Cancer patients want scientists to study the practical, social and emotional issues surrounding cancer - including how to live with cancer - says a ground breaking new study. These views differ from the interests often expressed by the scientific community.
Published in the British Journal of Cancer today, the Macmillan Listening Study is the first UK wide study to ask cancer patients to identify areas of research they see as a priority. Furthermore, people affected by cancer became involved in the study and trained as co-researchers to help develop the study, run consultation groups and analyse the results.
The study identified fifteen priority areas with the top research theme being ‘the impact cancer has on life, how to live with cancer and related issues’. This included topics such as;
- What are the psychological consequences of cancer?
- Is there evidence that a positive attitude helps?
- Do support groups help?
- What are the lifestyles of longer cancer survivors?
Professor Jessica Corner, Director for Improving Cancer Services at Macmillan Cancer Support, and Professor in Cancer and Palliative Care at the University of Southampton, who conducted the study, said, “This is the first-ever study to consult people affected by cancer on their beliefs about cancer research and involve them from the outset. It’s apparent patients have clear views on where they believe research funding should be spent but these views reflect a different perspective from the research generated through the expert scientific community.
“Equally worrying is that these priority areas are currently under-represented in UK cancer research - more research needs to be done to address these issues.”
Other priority areas identified in the study included; risk factors and the causes of cancer such as genetics, stress, diet and the environment; and early detection and cancer prevention. Although biological and treatment related aspects of research were identified as important, patients rated practical, social and emotional issues as a higher priority.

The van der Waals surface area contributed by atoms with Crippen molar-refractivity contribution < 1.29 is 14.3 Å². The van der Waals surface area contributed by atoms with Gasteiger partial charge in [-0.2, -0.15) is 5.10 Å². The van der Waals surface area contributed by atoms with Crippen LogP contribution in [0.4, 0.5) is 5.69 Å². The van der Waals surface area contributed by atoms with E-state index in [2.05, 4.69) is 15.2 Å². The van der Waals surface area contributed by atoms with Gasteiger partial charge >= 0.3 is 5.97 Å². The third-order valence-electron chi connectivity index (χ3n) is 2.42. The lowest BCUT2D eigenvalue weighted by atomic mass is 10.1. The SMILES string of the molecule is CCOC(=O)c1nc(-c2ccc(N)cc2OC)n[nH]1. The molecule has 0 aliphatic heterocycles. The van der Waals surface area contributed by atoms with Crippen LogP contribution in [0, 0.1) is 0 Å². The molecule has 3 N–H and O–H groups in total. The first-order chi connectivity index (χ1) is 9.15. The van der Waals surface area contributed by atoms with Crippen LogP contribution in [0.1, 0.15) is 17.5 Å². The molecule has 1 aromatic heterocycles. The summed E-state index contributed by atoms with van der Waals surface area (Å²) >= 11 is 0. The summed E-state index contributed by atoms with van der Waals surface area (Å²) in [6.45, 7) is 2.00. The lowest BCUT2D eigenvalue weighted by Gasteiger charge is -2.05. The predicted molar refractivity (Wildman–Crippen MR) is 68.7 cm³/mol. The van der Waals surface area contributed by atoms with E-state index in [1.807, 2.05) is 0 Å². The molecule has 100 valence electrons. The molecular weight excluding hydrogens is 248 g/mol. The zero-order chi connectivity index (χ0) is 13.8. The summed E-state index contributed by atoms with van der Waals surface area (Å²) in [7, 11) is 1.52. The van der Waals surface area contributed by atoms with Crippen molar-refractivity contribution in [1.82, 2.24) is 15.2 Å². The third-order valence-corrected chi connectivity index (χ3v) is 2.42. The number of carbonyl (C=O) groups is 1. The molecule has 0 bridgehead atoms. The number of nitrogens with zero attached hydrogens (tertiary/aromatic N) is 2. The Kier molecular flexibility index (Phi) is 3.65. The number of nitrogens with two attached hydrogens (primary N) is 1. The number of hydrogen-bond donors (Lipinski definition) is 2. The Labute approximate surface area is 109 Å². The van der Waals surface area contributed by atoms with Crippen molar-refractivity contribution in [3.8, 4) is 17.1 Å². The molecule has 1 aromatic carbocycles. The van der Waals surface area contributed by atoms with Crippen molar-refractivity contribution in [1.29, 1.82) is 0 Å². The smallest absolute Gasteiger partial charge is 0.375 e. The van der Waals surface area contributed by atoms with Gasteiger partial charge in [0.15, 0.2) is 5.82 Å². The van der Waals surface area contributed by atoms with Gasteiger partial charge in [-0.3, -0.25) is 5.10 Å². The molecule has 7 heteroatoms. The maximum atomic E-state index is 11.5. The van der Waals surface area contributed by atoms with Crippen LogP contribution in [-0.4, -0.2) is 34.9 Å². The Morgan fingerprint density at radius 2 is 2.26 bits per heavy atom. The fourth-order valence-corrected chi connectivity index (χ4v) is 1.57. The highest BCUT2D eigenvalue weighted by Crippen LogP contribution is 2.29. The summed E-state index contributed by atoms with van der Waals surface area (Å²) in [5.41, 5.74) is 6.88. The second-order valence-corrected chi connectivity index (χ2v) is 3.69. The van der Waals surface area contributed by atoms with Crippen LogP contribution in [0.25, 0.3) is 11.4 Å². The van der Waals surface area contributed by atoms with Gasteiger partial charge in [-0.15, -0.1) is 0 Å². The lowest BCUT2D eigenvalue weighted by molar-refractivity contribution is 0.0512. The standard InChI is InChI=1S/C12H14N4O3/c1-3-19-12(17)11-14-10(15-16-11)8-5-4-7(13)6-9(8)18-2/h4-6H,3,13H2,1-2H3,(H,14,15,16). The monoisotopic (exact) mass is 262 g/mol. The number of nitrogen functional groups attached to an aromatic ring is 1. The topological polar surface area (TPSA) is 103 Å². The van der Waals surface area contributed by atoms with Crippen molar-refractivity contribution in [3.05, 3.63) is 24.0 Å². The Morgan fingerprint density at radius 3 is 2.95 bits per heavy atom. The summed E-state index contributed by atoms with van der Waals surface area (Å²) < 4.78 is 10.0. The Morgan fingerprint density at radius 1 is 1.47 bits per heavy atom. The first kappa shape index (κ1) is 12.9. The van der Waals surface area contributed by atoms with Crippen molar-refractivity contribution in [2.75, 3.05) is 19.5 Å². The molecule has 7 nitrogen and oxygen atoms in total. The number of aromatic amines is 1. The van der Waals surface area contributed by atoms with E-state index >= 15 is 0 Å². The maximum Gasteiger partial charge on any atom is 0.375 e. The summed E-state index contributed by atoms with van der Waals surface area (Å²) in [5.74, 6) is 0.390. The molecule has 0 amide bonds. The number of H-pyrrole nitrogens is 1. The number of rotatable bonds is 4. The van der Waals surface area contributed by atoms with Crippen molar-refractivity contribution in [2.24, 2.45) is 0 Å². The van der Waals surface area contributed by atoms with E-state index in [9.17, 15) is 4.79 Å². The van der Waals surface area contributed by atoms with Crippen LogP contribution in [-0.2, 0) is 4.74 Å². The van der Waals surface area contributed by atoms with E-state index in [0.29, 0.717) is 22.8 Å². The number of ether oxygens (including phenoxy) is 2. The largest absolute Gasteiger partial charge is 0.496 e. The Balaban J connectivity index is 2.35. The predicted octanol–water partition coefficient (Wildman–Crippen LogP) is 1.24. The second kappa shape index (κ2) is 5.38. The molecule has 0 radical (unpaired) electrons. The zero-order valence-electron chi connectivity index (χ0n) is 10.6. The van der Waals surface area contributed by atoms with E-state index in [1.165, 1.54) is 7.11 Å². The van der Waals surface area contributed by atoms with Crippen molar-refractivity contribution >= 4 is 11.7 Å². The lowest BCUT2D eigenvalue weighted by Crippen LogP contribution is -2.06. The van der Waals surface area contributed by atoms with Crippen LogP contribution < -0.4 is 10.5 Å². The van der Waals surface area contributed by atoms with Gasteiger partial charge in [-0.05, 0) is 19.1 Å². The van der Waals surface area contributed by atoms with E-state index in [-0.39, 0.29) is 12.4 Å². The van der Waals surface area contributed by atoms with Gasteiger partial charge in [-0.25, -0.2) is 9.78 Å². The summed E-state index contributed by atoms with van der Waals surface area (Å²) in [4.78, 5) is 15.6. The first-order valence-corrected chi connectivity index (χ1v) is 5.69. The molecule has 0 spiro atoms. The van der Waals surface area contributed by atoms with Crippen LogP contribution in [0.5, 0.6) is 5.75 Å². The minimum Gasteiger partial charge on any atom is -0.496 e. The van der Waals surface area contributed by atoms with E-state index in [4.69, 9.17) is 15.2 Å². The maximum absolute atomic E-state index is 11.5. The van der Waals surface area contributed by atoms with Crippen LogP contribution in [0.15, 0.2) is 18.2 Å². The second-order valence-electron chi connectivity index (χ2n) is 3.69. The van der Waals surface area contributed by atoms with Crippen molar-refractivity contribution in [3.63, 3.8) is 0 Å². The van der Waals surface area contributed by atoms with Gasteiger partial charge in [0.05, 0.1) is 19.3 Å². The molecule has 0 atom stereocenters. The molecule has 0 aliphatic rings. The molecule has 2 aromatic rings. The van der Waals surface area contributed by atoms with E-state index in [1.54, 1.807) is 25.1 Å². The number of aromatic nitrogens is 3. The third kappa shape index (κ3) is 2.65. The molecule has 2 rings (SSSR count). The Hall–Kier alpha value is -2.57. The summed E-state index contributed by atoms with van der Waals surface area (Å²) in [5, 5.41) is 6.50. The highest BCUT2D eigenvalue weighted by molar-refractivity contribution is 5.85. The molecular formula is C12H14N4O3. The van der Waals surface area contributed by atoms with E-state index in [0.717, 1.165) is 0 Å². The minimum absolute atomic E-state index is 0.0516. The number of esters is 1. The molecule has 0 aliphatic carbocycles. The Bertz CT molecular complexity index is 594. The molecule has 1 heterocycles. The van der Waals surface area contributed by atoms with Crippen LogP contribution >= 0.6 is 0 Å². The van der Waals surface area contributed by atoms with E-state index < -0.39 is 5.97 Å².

Jenny Walton, a cancer patient who took part in the study, says, “The Macmillan Listening Study is so important – it will open the eyes of public to cancer research and should influence what research gets done. The study has been an excellent opportunity for cancer patients to put forward their own ideas about what should be researched rather than having the research agenda set by clinicians alone.”
“I found the experience of being a co-researcher satisfying because, like many cancer patients who are on the road to recovery, I want to give something back. This study allowed me to ‘do my bit’ for research.”
The Macmillan Listening Study was funded by Macmillan Cancer Support, the UK’s leading cancer care charity, and sought views from 105 cancer patients across the UK of different ages and backgrounds. The Macmillan Research Unit at the University of Southampton led the study in partnership with cancer patients and carers.
Professor Jessica Corner adds, “Our study proves that cancer research is not too complex a matter for non-scientists to consider and, in fact, people were able to actively discuss a range of issues relating to science, medicine, health, social care and the value of cancer research. It is also interesting to note that people’s beliefs in what the research agenda for cancer should be, is not necessarily influenced by patients’ immediate experiences.
“It is clear there is a mismatch between research priorities identified by people affected by cancer and those of the current research community. The research areas identified in this study need development and, as research bodies depend increasingly on how well they reflect the underlying values of the public, it is now over to the scientific research community to respond positively to these suggestions.”